EGX 2016: Dishonored 2 Builds on the First Game's Strengths, But Has the Same ProblemsRevenge still might well just solve everything
I loved Dishonored. With its interesting whalepunk setting, open-ended objectives and fun to use abilities, I’ve gone back to tear up Dunwall again and again over the years. Getting the chance to try out the first playable demo of Dishonored 2 at EGX 2016 was definitely something I couldn’t pass up on.
If you’re a fan of Dishonored, Dishonored 2 is going to be exactly what you were hoping for. I really enjoyed my time with it, but the section of a mission I played disappointingly didn’t seem to fix some of the problems of the first.
Astounded by the level of detail and visual polish there was
Dishonored 2 moves away from Dunwall and over to Karnaca on the island of Serkonos. Where the first game was inspired by British Victorian and Gothic architecture, Dishonored 2 is placed firmly in a sunny Mediterranean landscape. The demo was on a timer, but I still took time to peer out over the city and was astounded by the level of detail and visual polish there was. I thought Dunwall had a grim prettiness to it, but Karnaca comes along and blows it out of the water.
My mission was to take out Kirin Jindosh, an inventor hidden behind his sprawling clockwork mansion and mechanical guards. I was also tasked with saving familiar face Anton Sokolov, who was tucked away in the prison below the mansion. As we were playing in a closed booth, the booth assistant guy told us we probably wouldn’t have time to complete both missions, which I immediately took as a challenge. I was going to get as much Dishonored 2 in my eyeballs as possible, flimsy convention stools and dubious PR reps be damned!
I was playing as Emily Kaldwin, the little girl from the first game all grown up who has been imbued with supernatural abilities. The other side of the booth had people playing as the first game’s Corvo Attano, as both will be playable in-game.
Alongside the usual crossbows and bullets, during the demo Emily had three different powers to play with. Far Reach is similar to Corvo’s blink ability, giving a quick dash in any direction. However, it trades the invisibility of Corvo’s blink for the ability to violently pull enemies from far away.
It trades the invisibility of Corvo’s blink for the ability to violently pull enemies from far away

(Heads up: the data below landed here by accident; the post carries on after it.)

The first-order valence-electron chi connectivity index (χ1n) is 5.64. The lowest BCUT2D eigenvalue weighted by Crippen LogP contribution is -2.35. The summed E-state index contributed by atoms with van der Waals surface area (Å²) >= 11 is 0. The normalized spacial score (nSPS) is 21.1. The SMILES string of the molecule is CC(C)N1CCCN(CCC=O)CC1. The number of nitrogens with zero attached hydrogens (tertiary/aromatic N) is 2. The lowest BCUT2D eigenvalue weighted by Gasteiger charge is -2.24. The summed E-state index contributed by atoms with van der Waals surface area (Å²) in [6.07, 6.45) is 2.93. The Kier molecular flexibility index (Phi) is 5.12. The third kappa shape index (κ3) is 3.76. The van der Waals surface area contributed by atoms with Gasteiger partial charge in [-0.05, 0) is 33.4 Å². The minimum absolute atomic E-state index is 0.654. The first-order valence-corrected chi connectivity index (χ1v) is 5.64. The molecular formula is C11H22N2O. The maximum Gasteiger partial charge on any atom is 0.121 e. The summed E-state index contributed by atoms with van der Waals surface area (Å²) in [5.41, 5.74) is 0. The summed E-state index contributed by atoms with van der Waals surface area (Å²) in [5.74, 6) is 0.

Shadow Walk lets Emily turn into a shadowy monster that can creep past enemies undetected. It’s incredibly fast and I felt it was somewhat overpowered, but it was a good way of escaping from Clockwork Guards in a pinch.
The last ability is Domino, which can be used to connect enemies together. If one of them dies or is knocked, the effect is carried across to the rest in the chain, killing or knocking out all of them as well. It’s Domino which gives the biggest clue as to Emily’s playstyle, as it encourages a bit more creativity in how you tackle enemies than any of Corvo’s abilities.
A stunning example of level design
The mansion was a stunning example of level design, with various switches moving and transforming various rooms with a complex network of clockwork contraptions. Trying to get your bearings in a house that is always moving is difficult enough, but when there are guards and clockwork soldiers hiding behind every wall things get a bit more complicated.
Due to being told I wouldn’t be able to finish both objectives I decided to go with the “whatever works” approach. I’d try and be stealthy when I could, but if I got into a fight it was time to rock and roll. It made for some interesting moments, especially when I was trying to haul Sokolov’s unconscious body out of the mansion.
With him on my back, my ability to fight was slightly impaired, so I used the mansion against enemies. I’d get their attention in one room, dash past them to the switch and close up the room, trapping them somewhere else entirely. There was a major feeling of triumph when this all went to plan, even if I did get lost and had to go back the way they were later on. It’s these little moments of genius that make Dishonored so great, so it was nice to see them not be tossed out for the second game.
My single concern with Dishonored 2 became more apparent after I had saved Sokolov. Time was against me now, so I decided to storm my way through and take Jindosh the messy way, and I realised the mana system is just as limiting as it was before. Dishonored has always tried to encourage creative kills by mixing and matching equipment with the abilities, but then it’s put a very low mana limit on your abilities for the sake of balance.
The mana system is just as limiting as it was before
Using all the fancy abilities to kill in cool ways is fun, but it puts you at a disadvantage later on if you get caught with no mana. At one point I pulled off a really cool multikill which involved dominoing all the enemies together and then using far reach to take one of them out, killing the rest. However I then didn’t really have enough mana to deal with a clockwork guard in the next room so I had to just run up and explosive-bullet it in the face. I hope the mana cost of abilities is lowered, or an unlimited mana mode can be unlocked after completing the game, because I want to play with all these awesome systems but just can’t due to the constraints.
Escaping the mansion after killing Jindosh and saving Sokolov though (take that, booth assistant!), I was relieved that Dishonored 2 is set to be just as good and maybe even better than the first. The location is fantastic, the level design complex, and Emily’s abilities make her feel just as good, but also very different, to Corvo.
I really want to replay that level to see if I can do it more sneakily. November 11 can’t come quick enough now, when Dishonored 2 launches on PC, Xbox One and PS4.